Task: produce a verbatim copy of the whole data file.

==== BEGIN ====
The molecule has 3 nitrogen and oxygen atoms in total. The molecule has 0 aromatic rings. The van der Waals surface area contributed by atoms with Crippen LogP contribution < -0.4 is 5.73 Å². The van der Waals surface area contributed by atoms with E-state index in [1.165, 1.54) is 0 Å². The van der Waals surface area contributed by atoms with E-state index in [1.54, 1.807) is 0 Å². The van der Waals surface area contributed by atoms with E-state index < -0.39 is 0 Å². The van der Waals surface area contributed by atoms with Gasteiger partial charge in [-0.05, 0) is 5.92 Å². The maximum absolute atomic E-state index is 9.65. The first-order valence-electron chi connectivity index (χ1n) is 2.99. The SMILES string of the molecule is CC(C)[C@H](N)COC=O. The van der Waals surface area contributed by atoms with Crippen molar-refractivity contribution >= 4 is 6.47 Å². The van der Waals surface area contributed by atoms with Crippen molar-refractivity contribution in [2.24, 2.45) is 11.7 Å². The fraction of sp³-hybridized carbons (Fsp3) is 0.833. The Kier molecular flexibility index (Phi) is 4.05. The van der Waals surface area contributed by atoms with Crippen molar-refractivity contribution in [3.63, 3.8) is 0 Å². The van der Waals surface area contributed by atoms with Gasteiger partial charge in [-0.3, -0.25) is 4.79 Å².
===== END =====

The molecule has 3 nitrogen and oxygen atoms in total. The molecule has 0 aromatic rings. The van der Waals surface area contributed by atoms with Crippen LogP contribution < -0.4 is 5.73 Å². The van der Waals surface area contributed by atoms with E-state index in [1.165, 1.54) is 0 Å². The van der Waals surface area contributed by atoms with E-state index in [1.54, 1.807) is 0 Å². The van der Waals surface area contributed by atoms with E-state index < -0.39 is 0 Å². The van der Waals surface area contributed by atoms with Gasteiger partial charge in [-0.05, 0) is 5.92 Å². The maximum absolute atomic E-state index is 9.65. The first-order valence-electron chi connectivity index (χ1n) is 2.99. The SMILES string of the molecule is CC(C)[C@H](N)COC=O. The van der Waals surface area contributed by atoms with Crippen molar-refractivity contribution >= 4 is 6.47 Å². The van der Waals surface area contributed by atoms with Crippen molar-refractivity contribution in [2.24, 2.45) is 11.7 Å². The fraction of sp³-hybridized carbons (Fsp3) is 0.833. The Kier molecular flexibility index (Phi) is 4.05. The van der Waals surface area contributed by atoms with Crippen molar-refractivity contribution in [3.63, 3.8) is 0 Å². The van der Waals surface area contributed by atoms with Gasteiger partial charge in [-0.3, -0.25) is 4.79 Å².